Trouble with triangle/vert count and using LODs

So I think my understanding of LODs and triangle/vertex count is lacking. I’m working on the level design for my game’s first map, and I can’t seem to understand and fix the areas of my map that are showing a high triangle/vertex count; so I’m just going to try and go over what I think I’ve been doing and why, and hopefully you guys can correct me and enlighten me in the places I’m going wrong or have things misunderstood. :slight_smile:

  1. I’m using TerrainLodControls with a DistanceLodCalculator, and I just noticed that its reducing the triangle count, but not the vertex count of the terrain. Is this how terrain LODs work, and if so is there any other way to lower the vertex count for a terrain?

Here’s my map without LODs on the terrain:

And here is withLODs:

  1. The other strange thing that as me confused is the fact that the vertex count in the above pictures is higher than what I would mathematically expect it to be, based upon the vertex and triangle count shown in the properties panel in the scene composer. According the the stats in the scene composer, my scenes have approximately 350k vertices each, and in the above image you’re only seeing parts of 4 scenes. I’ve noticed that the SSAO Filter and Shadow Filter increase the vertex count, but I turned those off. Is there something else that may be causing my scenes to have more vertices in the game than they do in the scene composer?

  2. I also have been making the assumption that the engine renders only those vertices and triangles that are in the camera’s view. It looks like this is the case if I stare at the ground, the sky, or off the edge of my map: the vertex and triangle count goes drastically down when I do these things to avoid looking at too many objects.
    But if try the same thing by standing behind a tree to block the view of the rest of the world (shown in the picture below), the triangle/vertex count doesn’t go down at all, even though there’s technically only one object being viewed. Is this how it’s supposed to work, and is there any way to get the display to not render triangles and vertices that are behind opaque objects?

Thanks in advance for any help, and sorry if these are noob questions.

  1. Yes, it only reduces triangle count.

  2. If you’re using terrain I would assume its tri and vertex count changes depending on how close you are (without lod control maybe it’s max detail?). As stated in 3. it culls per-object, so at least a couple of terrain quad’s are rendered in your image.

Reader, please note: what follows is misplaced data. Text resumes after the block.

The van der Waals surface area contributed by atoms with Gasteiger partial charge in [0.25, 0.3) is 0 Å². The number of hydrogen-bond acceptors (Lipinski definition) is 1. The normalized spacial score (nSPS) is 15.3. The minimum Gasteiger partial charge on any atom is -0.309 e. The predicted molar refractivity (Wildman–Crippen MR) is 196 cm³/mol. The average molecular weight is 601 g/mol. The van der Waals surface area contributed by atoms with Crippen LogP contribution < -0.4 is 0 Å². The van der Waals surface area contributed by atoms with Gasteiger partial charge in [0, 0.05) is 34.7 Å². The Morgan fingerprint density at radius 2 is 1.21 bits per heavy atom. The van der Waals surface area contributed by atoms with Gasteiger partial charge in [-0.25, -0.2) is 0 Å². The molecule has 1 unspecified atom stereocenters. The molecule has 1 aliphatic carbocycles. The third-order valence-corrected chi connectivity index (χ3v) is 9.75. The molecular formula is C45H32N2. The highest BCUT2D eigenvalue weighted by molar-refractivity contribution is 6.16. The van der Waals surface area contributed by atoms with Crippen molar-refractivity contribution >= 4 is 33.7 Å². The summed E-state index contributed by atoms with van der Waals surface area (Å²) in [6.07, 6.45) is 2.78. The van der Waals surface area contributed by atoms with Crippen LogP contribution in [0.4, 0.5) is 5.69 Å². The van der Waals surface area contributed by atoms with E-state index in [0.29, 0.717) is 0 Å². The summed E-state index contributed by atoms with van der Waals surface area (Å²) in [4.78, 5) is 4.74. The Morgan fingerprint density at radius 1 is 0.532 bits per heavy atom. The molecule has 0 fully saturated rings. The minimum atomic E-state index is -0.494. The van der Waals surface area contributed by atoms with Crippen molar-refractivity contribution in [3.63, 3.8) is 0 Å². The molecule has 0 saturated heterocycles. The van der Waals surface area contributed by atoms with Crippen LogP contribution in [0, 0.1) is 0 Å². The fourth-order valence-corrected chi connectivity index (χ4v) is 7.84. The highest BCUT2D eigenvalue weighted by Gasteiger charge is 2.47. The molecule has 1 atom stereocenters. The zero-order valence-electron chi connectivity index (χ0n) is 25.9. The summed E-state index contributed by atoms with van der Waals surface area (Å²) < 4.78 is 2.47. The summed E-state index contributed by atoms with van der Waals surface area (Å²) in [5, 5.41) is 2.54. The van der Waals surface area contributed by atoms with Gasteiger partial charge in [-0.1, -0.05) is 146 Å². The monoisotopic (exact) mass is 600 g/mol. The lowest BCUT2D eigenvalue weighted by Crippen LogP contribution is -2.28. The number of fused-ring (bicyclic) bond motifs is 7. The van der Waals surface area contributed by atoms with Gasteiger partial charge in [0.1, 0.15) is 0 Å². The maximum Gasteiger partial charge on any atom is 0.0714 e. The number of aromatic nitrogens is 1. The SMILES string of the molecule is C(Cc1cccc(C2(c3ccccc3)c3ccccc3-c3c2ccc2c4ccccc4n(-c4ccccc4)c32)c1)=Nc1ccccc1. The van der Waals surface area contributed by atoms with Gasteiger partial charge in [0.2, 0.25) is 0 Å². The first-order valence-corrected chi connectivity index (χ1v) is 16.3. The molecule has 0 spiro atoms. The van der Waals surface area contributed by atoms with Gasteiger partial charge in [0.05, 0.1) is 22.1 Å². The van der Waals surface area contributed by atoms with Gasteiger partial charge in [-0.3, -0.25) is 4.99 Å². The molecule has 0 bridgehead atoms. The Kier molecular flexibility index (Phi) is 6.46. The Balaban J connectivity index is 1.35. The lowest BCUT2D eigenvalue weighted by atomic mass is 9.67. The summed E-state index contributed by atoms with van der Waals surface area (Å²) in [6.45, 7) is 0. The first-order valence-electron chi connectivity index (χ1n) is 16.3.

3. Yes, it renders the objects (not per-triangle) which are inside the camera’s frustum. Objects won’t stop other objects behind them from being rendered. That requires other techniques.

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And even though the objects behind other objects are “drawn”, JME sorts the opaque bucket front-to-back and modern GPUs are very good at throwing away fragments if the depths is already rendered there.

3000 objects in a scene like this is a lot. If I were optimizing then that’s where I’d start personally. Or you can turn on frame profiling to see where your time is being spent.

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Thanks that helps clear things up for me a lot, I was getting myself really distracted changing things with the LODs and going in and out of my game trying to understand how that all works :sweat_smile:

So far I haven’t batched any of the recurring objects like ferns and rocks, so hopefully once I’m done decorating the scene and batch everything that will help. That should be easier for me to do than trying to reduce the vert/triangle count, so that’s good to hear, I appreciate it.

Vertex count is rarely a performance issue these days… Make sure that you actually see a performance improvement with a vertex count reduction before applying all these optimizations.

As for the stats display, the information shown is most likely incorrect. It’s not possible to determine the vertex count when LOD is used, because triangles may or may not share vertices, and there’s no trivial way of determining that without checking every mesh on every frame.

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